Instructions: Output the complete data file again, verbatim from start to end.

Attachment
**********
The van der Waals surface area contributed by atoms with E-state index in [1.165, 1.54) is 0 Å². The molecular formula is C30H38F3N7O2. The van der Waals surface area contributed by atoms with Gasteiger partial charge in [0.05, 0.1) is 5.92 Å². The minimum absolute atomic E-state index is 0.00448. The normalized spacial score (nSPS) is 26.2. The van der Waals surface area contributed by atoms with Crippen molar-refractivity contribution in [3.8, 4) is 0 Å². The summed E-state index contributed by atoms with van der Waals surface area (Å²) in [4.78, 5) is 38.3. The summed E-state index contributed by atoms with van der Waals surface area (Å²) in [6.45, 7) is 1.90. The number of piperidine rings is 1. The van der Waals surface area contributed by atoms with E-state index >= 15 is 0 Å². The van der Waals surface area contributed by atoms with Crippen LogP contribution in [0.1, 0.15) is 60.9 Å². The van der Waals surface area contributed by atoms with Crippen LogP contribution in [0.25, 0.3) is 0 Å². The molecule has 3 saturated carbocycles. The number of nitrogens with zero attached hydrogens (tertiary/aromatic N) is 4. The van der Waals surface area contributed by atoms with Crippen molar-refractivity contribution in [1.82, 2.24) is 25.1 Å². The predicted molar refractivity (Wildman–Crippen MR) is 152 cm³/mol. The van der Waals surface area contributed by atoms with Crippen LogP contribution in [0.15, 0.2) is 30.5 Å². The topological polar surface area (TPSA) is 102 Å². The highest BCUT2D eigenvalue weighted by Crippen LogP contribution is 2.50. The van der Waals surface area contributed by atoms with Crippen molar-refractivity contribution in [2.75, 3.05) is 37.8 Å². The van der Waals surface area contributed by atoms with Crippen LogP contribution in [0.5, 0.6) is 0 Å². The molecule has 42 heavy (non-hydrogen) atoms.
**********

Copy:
The van der Waals surface area contributed by atoms with E-state index in [1.165, 1.54) is 0 Å². The molecular formula is C30H38F3N7O2. The van der Waals surface area contributed by atoms with Gasteiger partial charge in [0.05, 0.1) is 5.92 Å². The minimum absolute atomic E-state index is 0.00448. The normalized spacial score (nSPS) is 26.2. The van der Waals surface area contributed by atoms with Crippen molar-refractivity contribution in [3.8, 4) is 0 Å². The summed E-state index contributed by atoms with van der Waals surface area (Å²) in [4.78, 5) is 38.3. The summed E-state index contributed by atoms with van der Waals surface area (Å²) in [6.45, 7) is 1.90. The number of piperidine rings is 1. The van der Waals surface area contributed by atoms with E-state index >= 15 is 0 Å². The van der Waals surface area contributed by atoms with Crippen LogP contribution in [0.1, 0.15) is 60.9 Å². The van der Waals surface area contributed by atoms with Crippen LogP contribution in [0.25, 0.3) is 0 Å². The molecule has 3 saturated carbocycles. The number of nitrogens with zero attached hydrogens (tertiary/aromatic N) is 4. The van der Waals surface area contributed by atoms with Crippen molar-refractivity contribution in [1.82, 2.24) is 25.1 Å². The predicted molar refractivity (Wildman–Crippen MR) is 152 cm³/mol. The van der Waals surface area contributed by atoms with Crippen LogP contribution in [0.15, 0.2) is 30.5 Å². The topological polar surface area (TPSA) is 102 Å². The highest BCUT2D eigenvalue weighted by Crippen LogP contribution is 2.50. The van der Waals surface area contributed by atoms with Crippen molar-refractivity contribution in [2.75, 3.05) is 37.8 Å². The van der Waals surface area contributed by atoms with Crippen LogP contribution in [0.5, 0.6) is 0 Å². The molecule has 42 heavy (non-hydrogen) atoms.